Following news earlier this week that a consortium of investment banks is setting up a trading platform that will compete with domestic European exchanges post-MiFID, Germany's Deutsche Börse has unveiled a package of services that it will implement following the introduction of the EU directive next year.
The German exchange says it plans to introduce a number of MiFID-related services following the introduction of regulation, including a bilateral trading service via its Xetra Best platform.
The system will allow so-called 'best executors' to execute their own client orders, or orders from other trading participants, against their own books. The exchange says it will be enhancing the Xetra Best from Q2 2007 in a bid to drive more users to the system.
The Börse will be introducing new reporting services to help clients comply with the pre and post-trade reporting and transparency requirements of the directive.
Holger Wohlenberg, MD, market data and analytics, Deutsche Börse, says: "Our services, which are bundled in the MiFID toolbox, not only allow our clients to ensure transparency, but also provide data histories and statistics, a transaction reporting service and support with counterparty cleansing."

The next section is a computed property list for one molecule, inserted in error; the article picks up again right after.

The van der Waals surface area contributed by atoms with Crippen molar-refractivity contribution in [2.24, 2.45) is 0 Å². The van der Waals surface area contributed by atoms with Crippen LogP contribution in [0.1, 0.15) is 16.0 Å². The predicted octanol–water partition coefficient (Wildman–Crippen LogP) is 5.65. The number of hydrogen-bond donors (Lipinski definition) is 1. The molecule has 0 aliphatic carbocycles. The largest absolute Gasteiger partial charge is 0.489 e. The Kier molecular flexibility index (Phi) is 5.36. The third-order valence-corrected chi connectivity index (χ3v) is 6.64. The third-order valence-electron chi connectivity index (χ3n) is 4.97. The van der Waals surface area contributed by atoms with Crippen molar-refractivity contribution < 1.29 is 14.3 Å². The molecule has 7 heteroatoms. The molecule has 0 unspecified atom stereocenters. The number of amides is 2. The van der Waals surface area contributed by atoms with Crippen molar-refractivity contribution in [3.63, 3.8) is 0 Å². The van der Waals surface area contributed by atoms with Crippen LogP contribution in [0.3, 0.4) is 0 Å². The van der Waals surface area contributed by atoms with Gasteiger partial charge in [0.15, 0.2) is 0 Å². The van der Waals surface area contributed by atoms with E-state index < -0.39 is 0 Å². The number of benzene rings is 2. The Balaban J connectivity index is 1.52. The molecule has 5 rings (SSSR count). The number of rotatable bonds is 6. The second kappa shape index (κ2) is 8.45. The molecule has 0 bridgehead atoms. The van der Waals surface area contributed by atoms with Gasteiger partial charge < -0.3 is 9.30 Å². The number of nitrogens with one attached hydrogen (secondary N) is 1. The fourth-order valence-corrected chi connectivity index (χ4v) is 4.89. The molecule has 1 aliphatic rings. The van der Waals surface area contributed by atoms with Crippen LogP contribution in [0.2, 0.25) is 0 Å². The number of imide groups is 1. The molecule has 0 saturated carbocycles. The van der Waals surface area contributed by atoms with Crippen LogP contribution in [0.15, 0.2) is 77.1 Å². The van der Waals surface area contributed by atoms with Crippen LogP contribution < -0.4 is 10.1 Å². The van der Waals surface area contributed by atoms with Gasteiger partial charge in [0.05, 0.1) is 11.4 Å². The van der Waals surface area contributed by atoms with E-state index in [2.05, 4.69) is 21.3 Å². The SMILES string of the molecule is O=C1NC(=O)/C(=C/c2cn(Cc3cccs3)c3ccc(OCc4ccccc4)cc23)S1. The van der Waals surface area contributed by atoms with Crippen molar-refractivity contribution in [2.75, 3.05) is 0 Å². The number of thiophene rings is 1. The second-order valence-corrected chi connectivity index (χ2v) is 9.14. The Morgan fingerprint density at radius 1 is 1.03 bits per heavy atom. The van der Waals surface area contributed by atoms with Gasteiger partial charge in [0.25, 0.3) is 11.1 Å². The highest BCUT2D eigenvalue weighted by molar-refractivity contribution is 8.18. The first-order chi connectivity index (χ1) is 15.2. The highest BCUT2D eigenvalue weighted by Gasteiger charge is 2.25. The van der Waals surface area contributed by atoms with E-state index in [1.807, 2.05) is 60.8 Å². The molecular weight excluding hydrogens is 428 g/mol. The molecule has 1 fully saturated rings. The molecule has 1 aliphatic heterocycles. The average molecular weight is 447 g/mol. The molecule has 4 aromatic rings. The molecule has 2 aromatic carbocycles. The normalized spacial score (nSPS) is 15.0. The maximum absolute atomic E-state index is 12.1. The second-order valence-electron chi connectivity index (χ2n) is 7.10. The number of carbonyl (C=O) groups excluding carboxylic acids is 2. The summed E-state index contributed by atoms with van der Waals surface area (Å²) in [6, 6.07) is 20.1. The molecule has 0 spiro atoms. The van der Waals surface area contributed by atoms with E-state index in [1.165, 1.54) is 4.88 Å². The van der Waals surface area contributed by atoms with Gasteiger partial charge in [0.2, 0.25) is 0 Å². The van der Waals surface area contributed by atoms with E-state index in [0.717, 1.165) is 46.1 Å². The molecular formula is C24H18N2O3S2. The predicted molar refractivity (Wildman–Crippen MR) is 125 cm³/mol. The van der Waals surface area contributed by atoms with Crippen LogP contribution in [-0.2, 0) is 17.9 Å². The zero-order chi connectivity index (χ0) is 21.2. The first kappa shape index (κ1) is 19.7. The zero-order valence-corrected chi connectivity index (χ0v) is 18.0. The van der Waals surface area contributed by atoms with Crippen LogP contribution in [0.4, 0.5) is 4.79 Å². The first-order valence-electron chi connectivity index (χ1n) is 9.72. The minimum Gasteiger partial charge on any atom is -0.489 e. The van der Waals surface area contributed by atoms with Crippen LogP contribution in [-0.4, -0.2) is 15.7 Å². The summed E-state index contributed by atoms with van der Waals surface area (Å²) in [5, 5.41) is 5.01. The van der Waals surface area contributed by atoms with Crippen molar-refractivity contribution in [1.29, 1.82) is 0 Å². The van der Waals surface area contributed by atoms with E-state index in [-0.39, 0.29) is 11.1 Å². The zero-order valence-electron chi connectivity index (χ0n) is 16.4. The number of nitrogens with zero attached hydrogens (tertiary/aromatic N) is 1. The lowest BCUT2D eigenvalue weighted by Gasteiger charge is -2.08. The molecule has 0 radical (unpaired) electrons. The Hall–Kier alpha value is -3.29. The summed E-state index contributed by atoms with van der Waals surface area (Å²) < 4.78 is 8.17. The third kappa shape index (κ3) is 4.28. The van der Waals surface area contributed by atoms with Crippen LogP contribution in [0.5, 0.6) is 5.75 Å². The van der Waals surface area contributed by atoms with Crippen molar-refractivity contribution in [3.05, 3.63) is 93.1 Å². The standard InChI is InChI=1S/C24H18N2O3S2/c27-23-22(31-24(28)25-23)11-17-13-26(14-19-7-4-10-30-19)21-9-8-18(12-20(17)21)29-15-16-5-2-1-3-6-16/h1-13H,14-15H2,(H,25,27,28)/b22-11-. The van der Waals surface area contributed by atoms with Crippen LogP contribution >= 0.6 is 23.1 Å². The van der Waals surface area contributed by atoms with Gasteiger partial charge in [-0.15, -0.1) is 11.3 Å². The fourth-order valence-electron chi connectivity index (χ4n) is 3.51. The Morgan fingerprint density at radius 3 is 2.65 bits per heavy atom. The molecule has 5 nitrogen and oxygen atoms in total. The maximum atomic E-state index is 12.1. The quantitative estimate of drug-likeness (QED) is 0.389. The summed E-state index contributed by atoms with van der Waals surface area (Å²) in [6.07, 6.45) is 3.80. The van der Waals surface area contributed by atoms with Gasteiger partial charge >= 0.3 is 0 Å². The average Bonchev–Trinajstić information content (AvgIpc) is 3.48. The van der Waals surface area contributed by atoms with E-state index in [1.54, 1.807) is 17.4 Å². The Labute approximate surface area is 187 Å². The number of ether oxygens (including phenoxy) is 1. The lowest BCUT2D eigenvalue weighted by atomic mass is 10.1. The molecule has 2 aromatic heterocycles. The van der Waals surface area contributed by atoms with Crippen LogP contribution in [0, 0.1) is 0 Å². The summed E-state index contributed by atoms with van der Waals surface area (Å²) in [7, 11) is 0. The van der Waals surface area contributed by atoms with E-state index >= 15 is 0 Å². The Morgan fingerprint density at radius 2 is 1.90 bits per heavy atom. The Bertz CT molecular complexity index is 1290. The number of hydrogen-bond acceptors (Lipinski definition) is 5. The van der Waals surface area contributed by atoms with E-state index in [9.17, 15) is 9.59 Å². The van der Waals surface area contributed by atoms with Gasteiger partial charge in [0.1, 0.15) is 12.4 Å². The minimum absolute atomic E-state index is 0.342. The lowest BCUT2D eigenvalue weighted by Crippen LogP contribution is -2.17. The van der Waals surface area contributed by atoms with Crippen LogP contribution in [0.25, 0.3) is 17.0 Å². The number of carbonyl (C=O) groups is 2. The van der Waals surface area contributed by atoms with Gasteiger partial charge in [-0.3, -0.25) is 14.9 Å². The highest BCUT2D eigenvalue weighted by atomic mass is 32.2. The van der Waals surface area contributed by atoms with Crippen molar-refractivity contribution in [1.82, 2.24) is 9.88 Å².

Earlier this week a group of seven global investment banks agreed to establish a pan-European equities trading platform that would compete with the regions exchanges.
The seven banks account for around half of all European equities trading and news of the platform drove down the share prices of all the big European market operators, including Euronext and Deutsche Börse.
But Euronext chief executive Jean-Francois Theodore came out fighting and told reporters that the Paris-based exchange will be able to take on the competition and remain the main market for French shares.
Theodore said Euronext remained opposed to the directive allowing banks to set up alternative share trading platforms as it will lead to a fragmentation of markets.
However the pan-European exchange is reported to be working on developing a new system that will enable banks and brokers to trade stocks outside of its central dealing platform following MiFID. It is thought the transaction platform will allow banks and brokers to internalise trades which will enable them to fill a customer's buy or sell order in-house rather than sending it out to the exchange.
Earlier this year electronic broker Instinet said it was launching an automated trading system for European equities called Chi-X and vowed undercut the clearing and settlement fees currently charged by the major European clearing houses and custodians.
Meanwhile former director of IT strategy at Dresdner Kleinwort Wasserstein Bob Fuller is spearheading a new pan-European trading platform that will offer a MiFID-compliant, integrated Europe-wide single connection for trading services and execution.